We recently celebrated our 11th Txoko (Basque gastronomic society) For the uninitiated, a Txoko is a culinary-based gathering of men who collectively prepare an enormous meal and drink copious amounts of wine, beer and liquor.

We’re the only Txoko in the state of Texas. As with any good society, there are rules that must be followed: no women, no politics and no religion. We model our Txoko off the ancient social groups of Basque country and these rules must not be breeched.

Our most recent gathering saw a modest 7 courses trotted out of the kitchen. We’ve been known to go upwards of 15 but forbearance was the order of this day. At least we did manage to consume 18 bottles of wine amid the cocktails and beer drinking.

Below is the menu along with the wine pairings and intermezzo. All the men in the group pride themselves on being superb home cooks. We often ponder as to whether any group of people dine as well as we do during our quarterly gatherings.

I’m still haunted by that spit roasted chicken of all things. Sometimes the simplest dish of the entire evening wins out. Kila Cava 2009

Cheese & Cranberry Salsa Baked Goods

Segura Viudas Brut Rsv Rose

Arca Nova Vinho Verde 2011

Raats Orig Chenin Stellenbosch 08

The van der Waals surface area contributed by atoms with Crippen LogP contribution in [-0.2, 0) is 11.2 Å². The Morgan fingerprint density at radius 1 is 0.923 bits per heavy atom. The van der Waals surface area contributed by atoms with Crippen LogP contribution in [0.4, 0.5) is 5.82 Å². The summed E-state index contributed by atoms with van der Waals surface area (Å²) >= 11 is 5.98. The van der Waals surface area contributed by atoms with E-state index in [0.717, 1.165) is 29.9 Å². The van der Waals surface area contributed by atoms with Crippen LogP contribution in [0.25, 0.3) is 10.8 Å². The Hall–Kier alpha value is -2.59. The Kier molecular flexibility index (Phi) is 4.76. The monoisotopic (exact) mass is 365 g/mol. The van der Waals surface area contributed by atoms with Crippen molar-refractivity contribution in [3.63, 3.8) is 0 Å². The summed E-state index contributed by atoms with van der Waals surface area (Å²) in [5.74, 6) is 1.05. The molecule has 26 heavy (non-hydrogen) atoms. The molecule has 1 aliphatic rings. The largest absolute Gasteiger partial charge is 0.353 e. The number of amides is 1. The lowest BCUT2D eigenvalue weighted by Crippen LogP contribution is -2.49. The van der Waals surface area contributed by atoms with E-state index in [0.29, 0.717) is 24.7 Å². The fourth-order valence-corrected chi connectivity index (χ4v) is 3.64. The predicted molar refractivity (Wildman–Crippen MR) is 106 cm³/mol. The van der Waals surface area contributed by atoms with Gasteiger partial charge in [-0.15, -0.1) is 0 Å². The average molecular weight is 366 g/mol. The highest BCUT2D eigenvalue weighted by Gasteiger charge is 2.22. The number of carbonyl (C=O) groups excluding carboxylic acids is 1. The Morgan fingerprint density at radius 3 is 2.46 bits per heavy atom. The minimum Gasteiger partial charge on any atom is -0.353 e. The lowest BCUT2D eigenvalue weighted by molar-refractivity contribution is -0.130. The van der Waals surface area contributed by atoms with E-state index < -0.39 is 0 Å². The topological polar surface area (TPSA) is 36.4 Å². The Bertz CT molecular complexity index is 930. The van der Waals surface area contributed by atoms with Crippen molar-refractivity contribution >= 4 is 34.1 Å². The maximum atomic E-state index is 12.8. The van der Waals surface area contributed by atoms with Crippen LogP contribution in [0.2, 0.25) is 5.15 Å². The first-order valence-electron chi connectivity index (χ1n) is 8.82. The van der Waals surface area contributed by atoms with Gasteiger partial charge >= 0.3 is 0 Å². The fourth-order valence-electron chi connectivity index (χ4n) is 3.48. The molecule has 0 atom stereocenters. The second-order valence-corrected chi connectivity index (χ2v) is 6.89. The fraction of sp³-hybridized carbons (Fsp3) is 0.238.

Roasted marrow bones, chicken liver mousse, deconstructed gremolata and crostinis

T. Sant’ Antonio Scaia Rossa Corvina 2010

La Bella Vita Frappato 09

Frisee Salad with Julienne of Bacon and Poached Egg

Ch d’Oupia VDP Rouge Les Heretiques 2011

Beso de Vino 2010

Soup. – Smoked chicken and hot guts Gumbo

Lamargue Syrah Les Gr Cab 08

Prensa Real Red NV

Spanish mushrooms with garlic and parsley sauce.

Vina Borgia 09 ?, Tochuelo Red 09

Raywood Vineyards Merlot NV

Spit roasted chicken(s) with (subcutaneous) herb butter

Verdillac Rouge 2010

Wrongo Dongo 09

Montmartre Brut NV

Dessert: Spiced pumpkin cheesecake with brown sugar and bourbon creme

Uma Coleccion Torrontes 11

Chiarli 100yr Amabile NV

TRUE Prosecco di V. Pink NV

The power of the Txoko is not to be understated. I left a birthday party where 40 bottles of champagne sat on ice so that I could attend our most recent Basque gathering.

We recently celebrated a milestone: the tenth gathering of our Basque Gastronomic Society, known as a txoko {choco}. Our guild was formed in September of 2010 in a backyard in North Austin, about as far away from the Basque Autonomous Community in Spain as you can get, yet we still strive for authenticity. The rules are simple. Women are not allowed to attend a txoko, and talk of politics and/or religion are taboo. These are the bylaws of any respectable, old-country Txoko and we follow these constructs with absolute rigidity.

Our group is small at 7 members, but each of the men labors greatly and strives to be the man of the match {winner of “best dish”} Here is the menu from our recent gathering along with the wine pairings:

We started things off with a cold beverage at arrival:

*Gueze – Lindeman’s Cuvee Renee

then moved onto one of the best, most garlicky soups I’ve ever eaten

*Baratxuri Salda – Garlic and Egg soup

*Ameztoi Txakolina 2010

followed by a dish that was like a bastard son of yom nua and the best French country tartare imaginable